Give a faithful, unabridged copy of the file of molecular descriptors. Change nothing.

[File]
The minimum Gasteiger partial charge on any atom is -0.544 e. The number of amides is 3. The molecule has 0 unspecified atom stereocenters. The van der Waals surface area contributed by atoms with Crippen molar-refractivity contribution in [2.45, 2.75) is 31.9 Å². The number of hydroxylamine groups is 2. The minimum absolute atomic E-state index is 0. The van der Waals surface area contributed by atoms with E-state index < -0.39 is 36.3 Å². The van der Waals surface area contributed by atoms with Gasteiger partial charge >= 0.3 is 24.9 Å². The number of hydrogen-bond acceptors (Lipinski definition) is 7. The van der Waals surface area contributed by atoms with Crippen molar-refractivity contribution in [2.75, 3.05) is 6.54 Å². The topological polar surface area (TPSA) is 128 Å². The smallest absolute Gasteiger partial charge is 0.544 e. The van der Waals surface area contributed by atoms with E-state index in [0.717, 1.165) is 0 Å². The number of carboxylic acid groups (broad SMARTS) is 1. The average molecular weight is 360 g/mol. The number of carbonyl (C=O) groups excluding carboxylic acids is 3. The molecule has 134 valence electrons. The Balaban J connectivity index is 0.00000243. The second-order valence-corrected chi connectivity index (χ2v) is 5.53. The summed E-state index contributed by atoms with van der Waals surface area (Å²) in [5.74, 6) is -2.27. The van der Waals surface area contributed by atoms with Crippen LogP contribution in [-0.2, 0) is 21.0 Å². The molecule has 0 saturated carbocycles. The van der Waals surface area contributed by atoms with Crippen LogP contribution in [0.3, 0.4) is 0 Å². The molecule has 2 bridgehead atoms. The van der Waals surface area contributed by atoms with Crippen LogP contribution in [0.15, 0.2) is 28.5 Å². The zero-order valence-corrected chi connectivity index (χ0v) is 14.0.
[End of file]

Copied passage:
The minimum Gasteiger partial charge on any atom is -0.544 e. The number of amides is 3. The molecule has 0 unspecified atom stereocenters. The van der Waals surface area contributed by atoms with Crippen molar-refractivity contribution in [2.45, 2.75) is 31.9 Å². The number of hydroxylamine groups is 2. The minimum absolute atomic E-state index is 0. The van der Waals surface area contributed by atoms with E-state index < -0.39 is 36.3 Å². The van der Waals surface area contributed by atoms with Gasteiger partial charge >= 0.3 is 24.9 Å². The number of hydrogen-bond acceptors (Lipinski definition) is 7. The van der Waals surface area contributed by atoms with Crippen molar-refractivity contribution in [2.75, 3.05) is 6.54 Å². The topological polar surface area (TPSA) is 128 Å². The smallest absolute Gasteiger partial charge is 0.544 e. The van der Waals surface area contributed by atoms with E-state index in [0.717, 1.165) is 0 Å². The number of carboxylic acid groups (broad SMARTS) is 1. The average molecular weight is 360 g/mol. The number of carbonyl (C=O) groups excluding carboxylic acids is 3. The molecule has 134 valence electrons. The Balaban J connectivity index is 0.00000243. The second-order valence-corrected chi connectivity index (χ2v) is 5.53. The summed E-state index contributed by atoms with van der Waals surface area (Å²) in [5.74, 6) is -2.27. The van der Waals surface area contributed by atoms with Crippen LogP contribution in [-0.2, 0) is 21.0 Å². The molecule has 0 saturated carbocycles. The van der Waals surface area contributed by atoms with Crippen LogP contribution in [0.3, 0.4) is 0 Å². The molecule has 2 bridgehead atoms. The van der Waals surface area contributed by atoms with Crippen LogP contribution in [0.15, 0.2) is 28.5 Å². The zero-order valence-corrected chi connectivity index (χ0v) is 14.0.